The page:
Great evening bat

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Great evening bat
Conservation status
Scientific classification
Kingdom: Animalia
Phylum: Chordata
Class: Mammalia
Order: Chiroptera
Family: Vespertilionidae
Genus: Ia
Species: I. io
Binomial name
Ia io
Thomas, 1902
Ia io distribution.svg
Geographic range

The great evening bat (Ia io) is a bat in the vesper bat family (Vespertilionidae) and the only living species in the genus Ia. It is common to Eastern and Southeastern Asia (China, India, Laos, Nepal, Thailand and Vietnam),[1] mainly living in areas with limestone caves at altitudes of 400–1,700 metres (0.25–1.06 mi).[2] Their roost sites have been found both near the cave entrances and up to 1.5 kilometres (0.93 mi) within the cave systems.[3]

The great evening bat reaches a length of 90 to 105 millimetres (3.5–4.1 in). It is colored brown on the top and grayish on the bottom.[4]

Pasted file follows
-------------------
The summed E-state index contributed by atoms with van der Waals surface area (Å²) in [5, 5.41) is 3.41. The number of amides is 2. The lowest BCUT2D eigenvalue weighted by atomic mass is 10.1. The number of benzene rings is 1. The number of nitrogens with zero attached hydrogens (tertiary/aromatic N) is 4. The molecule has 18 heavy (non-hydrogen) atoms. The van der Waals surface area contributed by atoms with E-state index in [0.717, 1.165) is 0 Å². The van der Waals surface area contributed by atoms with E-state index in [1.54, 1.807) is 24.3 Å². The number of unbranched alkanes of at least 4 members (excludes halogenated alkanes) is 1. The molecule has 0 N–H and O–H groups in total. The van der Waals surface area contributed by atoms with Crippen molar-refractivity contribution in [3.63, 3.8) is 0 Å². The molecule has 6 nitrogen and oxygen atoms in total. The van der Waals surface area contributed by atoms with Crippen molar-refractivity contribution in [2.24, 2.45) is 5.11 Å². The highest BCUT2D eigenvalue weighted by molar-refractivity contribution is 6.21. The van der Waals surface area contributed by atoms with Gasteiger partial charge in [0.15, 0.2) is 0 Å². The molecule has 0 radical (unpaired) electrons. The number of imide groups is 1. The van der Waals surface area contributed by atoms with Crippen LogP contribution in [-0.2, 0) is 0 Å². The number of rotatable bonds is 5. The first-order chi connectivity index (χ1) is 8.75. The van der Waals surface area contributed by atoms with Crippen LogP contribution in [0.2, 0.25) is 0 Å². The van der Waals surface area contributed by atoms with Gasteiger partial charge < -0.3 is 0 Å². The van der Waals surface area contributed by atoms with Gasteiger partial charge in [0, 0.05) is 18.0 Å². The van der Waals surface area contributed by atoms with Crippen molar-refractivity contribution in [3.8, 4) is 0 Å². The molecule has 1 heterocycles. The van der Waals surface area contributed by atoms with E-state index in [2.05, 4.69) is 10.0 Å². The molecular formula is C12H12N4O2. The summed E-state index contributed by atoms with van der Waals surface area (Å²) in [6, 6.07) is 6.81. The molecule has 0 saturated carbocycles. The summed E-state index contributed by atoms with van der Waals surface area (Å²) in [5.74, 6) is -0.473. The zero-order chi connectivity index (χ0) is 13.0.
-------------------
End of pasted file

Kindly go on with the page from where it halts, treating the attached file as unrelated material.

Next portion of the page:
Not much is known about its habits and behavior. The bat usually lives in small groups. Its food consists of insects, as with most vesper bats. The Asian great evening bat also sometimes feeds on small birds [1]. The bat leaves its sleeping place already in the late afternoon for the search of food. During the winter months it may migrate to warmer regions.

The IUCN lists its conservation status as Least Concern.[1] One of the threats to its survival in South Asia is human influence by habitat destruction; many caves have been turned into attractions. They have also been disturbed by farmers collecting their excrement. Also the excessive use of insecticides poses a threat to the great evening bats.[2]

References[edit]

  1. ^ a b Csorba, G., Bumrungsri, S., Bates, P., Molur, S. & Srinivasulu, C. (2008). "Ia io". IUCN Red List of Threatened Species. Version 2010.4. International Union for Conservation of Nature. Retrieved 26 November 2010. 
  2. ^ a b "Great Evening Bat". China Species Information Service (CSIS). Institute of Zoology, Chinese Academy of Sciences. Retrieved 2006-05-10. 
  3. ^ C.M. Francis, A. Guillén, M.F. Robinson. "Wildlife of Lao PDR: 1999 status report – Order Chiroptera". Wildlife Conservation Society. Retrieved 2006-05-10. 
  4. ^ Nowak, Ronald M. (1999). Walker's Mammals of the World. Johns Hopkins University Press. ISBN 0-8018-5789-9.